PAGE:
The scientists noticed that during the quiet state, the octopuses would cycle through several stereotypical behaviors, which the researchers classified into five different categories: A quiet sleep with closed pupils, a quiet sleep with open pupils, a quiet sleep with a single eye moving and/or dilating (independently of the other eye), a quiet sleep where the octopus changed the skin color/texture of only half of its body, and an active sleep – characterized by overall stillness with sporadic changes in body coloration and texture, eye movement and dilation, and muscle twitching.
Behavioral changes alone could not determine if octopuses were sleeping. The researchers also had to find a way to test brain activity. In leu of hooking the octopuses up to electrodes to monitor brain waves (as is done in vertebrates), the scientist decided to test if the octopuses were alert by seeing if and how octopuses responded to sensory stimuli during their active and quiet states. Researchers examined how octopuses responded to visual cues – by showing them videos of moving crabs – and to tactile stimulation – by tapping the aquarium with a rubber mallet at different intensities. When in an alert state, the octopuses would rapidly and readily respond to both the visual and tactile stimulation. But it took longer for octopuses to respond to visual cues and required stronger tactile stimuli to illicit responses from octopuses when octopuses were in a quiet sleep or active sleep states.
Octopuses in an active sleep state were often unresponsive to both the visual and tactile stimuli. Based on the change in alertness between the active and sleeping states, the scientists conclude that octopuses experience sleep states similar to those in vertebrates. Scientists do not yet know what is happening in the octopus brain during these sleeping states or why sleep evolved in this group of invertebrates.
The deep evolutionary lineage of sleep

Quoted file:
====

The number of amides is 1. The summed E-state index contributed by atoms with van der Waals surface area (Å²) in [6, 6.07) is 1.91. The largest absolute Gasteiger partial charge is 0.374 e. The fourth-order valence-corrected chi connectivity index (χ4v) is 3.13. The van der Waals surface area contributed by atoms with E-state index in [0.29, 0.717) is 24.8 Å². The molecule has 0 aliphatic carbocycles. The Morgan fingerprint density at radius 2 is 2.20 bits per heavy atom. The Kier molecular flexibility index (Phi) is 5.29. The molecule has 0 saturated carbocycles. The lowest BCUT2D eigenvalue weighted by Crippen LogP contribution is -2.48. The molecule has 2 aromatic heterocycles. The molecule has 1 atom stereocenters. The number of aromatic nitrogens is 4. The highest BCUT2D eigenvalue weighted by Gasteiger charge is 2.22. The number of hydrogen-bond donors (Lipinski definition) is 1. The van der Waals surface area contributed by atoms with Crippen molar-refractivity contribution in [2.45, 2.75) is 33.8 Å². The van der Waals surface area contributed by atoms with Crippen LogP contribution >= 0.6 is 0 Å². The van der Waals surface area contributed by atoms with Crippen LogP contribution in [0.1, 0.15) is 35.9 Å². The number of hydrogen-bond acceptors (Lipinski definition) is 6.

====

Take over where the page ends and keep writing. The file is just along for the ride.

This study is the first to report an “active sleep” in an octopus and the researchers think this state could be similar to the REM (rapid-eye movement) sleep mammals experience when in a deep sleep state (when dreaming occurs). Like mammals, the octopuses even appear to cyclically alternate between states of light and deep sleep. The scientists note that similar behaviors in cuttlefish could indicate sleep states in other cephalopods.
The similarities between cephalopod and vertebrate sleep cycles highlights how important sleep must be for animals. Cephalopods are evolutionarily very distantly related to vertebrates and have evolved a drastically different brain system. The fact that both groups of animals have converged upon a similar sleep mechanism suggests that sleep must serve important biological functions in both groups. Future studies will hopefully shed light on the role of sleep in cephalopods and invertebrates to see just how universally important sleep is to different animals.
I received my Master’s degree from the University of Rhode Island where I studied the sensory biology of deep-sea fishes. I am fascinated by the amazing animals living in our oceans and love exploring their habitats in any way I can, whether it is by SCUBA diving in coral reefs or using a Remotely Operated Vehicle to see the deepest parts of our oceans.